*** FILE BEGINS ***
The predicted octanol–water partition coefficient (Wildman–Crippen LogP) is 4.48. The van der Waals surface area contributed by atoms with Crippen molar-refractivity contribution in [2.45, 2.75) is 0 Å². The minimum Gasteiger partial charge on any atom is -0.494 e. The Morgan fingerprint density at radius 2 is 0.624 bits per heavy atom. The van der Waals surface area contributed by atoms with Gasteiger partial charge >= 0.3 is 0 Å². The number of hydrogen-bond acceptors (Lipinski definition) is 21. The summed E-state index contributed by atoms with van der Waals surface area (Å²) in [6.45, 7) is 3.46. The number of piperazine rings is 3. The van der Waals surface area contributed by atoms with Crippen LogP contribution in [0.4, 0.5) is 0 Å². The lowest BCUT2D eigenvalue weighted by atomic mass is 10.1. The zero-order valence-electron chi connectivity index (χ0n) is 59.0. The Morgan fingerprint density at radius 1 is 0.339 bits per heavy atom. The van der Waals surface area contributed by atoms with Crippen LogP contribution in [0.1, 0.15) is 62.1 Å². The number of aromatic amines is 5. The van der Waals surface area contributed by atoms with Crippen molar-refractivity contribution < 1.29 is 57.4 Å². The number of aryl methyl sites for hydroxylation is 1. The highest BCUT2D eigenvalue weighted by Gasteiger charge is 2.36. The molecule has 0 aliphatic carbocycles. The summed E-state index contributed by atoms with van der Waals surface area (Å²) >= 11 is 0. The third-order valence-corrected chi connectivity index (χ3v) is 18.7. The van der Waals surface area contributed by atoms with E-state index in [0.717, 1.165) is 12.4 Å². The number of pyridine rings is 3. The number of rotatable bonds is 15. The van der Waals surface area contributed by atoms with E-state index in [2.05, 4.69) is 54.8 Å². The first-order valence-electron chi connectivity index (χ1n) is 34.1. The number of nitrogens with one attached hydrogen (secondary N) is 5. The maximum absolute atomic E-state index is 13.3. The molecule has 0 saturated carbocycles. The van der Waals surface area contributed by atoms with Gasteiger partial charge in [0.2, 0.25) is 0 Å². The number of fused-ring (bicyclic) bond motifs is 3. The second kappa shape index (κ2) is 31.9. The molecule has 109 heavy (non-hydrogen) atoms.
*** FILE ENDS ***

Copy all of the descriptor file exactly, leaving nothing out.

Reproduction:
The predicted octanol–water partition coefficient (Wildman–Crippen LogP) is 4.48. The van der Waals surface area contributed by atoms with Crippen molar-refractivity contribution in [2.45, 2.75) is 0 Å². The minimum Gasteiger partial charge on any atom is -0.494 e. The Morgan fingerprint density at radius 2 is 0.624 bits per heavy atom. The van der Waals surface area contributed by atoms with Gasteiger partial charge >= 0.3 is 0 Å². The number of hydrogen-bond acceptors (Lipinski definition) is 21. The summed E-state index contributed by atoms with van der Waals surface area (Å²) in [6.45, 7) is 3.46. The number of piperazine rings is 3. The van der Waals surface area contributed by atoms with Crippen LogP contribution in [0.4, 0.5) is 0 Å². The lowest BCUT2D eigenvalue weighted by atomic mass is 10.1. The zero-order valence-electron chi connectivity index (χ0n) is 59.0. The Morgan fingerprint density at radius 1 is 0.339 bits per heavy atom. The van der Waals surface area contributed by atoms with Crippen LogP contribution in [0.1, 0.15) is 62.1 Å². The number of aromatic amines is 5. The van der Waals surface area contributed by atoms with Crippen molar-refractivity contribution < 1.29 is 57.4 Å². The number of aryl methyl sites for hydroxylation is 1. The highest BCUT2D eigenvalue weighted by Gasteiger charge is 2.36. The molecule has 0 aliphatic carbocycles. The summed E-state index contributed by atoms with van der Waals surface area (Å²) >= 11 is 0. The third-order valence-corrected chi connectivity index (χ3v) is 18.7. The van der Waals surface area contributed by atoms with E-state index in [0.717, 1.165) is 12.4 Å². The number of pyridine rings is 3. The number of rotatable bonds is 15. The van der Waals surface area contributed by atoms with E-state index in [2.05, 4.69) is 54.8 Å². The first-order valence-electron chi connectivity index (χ1n) is 34.1. The number of nitrogens with one attached hydrogen (secondary N) is 5. The maximum absolute atomic E-state index is 13.3. The molecule has 0 saturated carbocycles. The van der Waals surface area contributed by atoms with Gasteiger partial charge in [0.2, 0.25) is 0 Å². The number of fused-ring (bicyclic) bond motifs is 3. The second kappa shape index (κ2) is 31.9. The molecule has 109 heavy (non-hydrogen) atoms.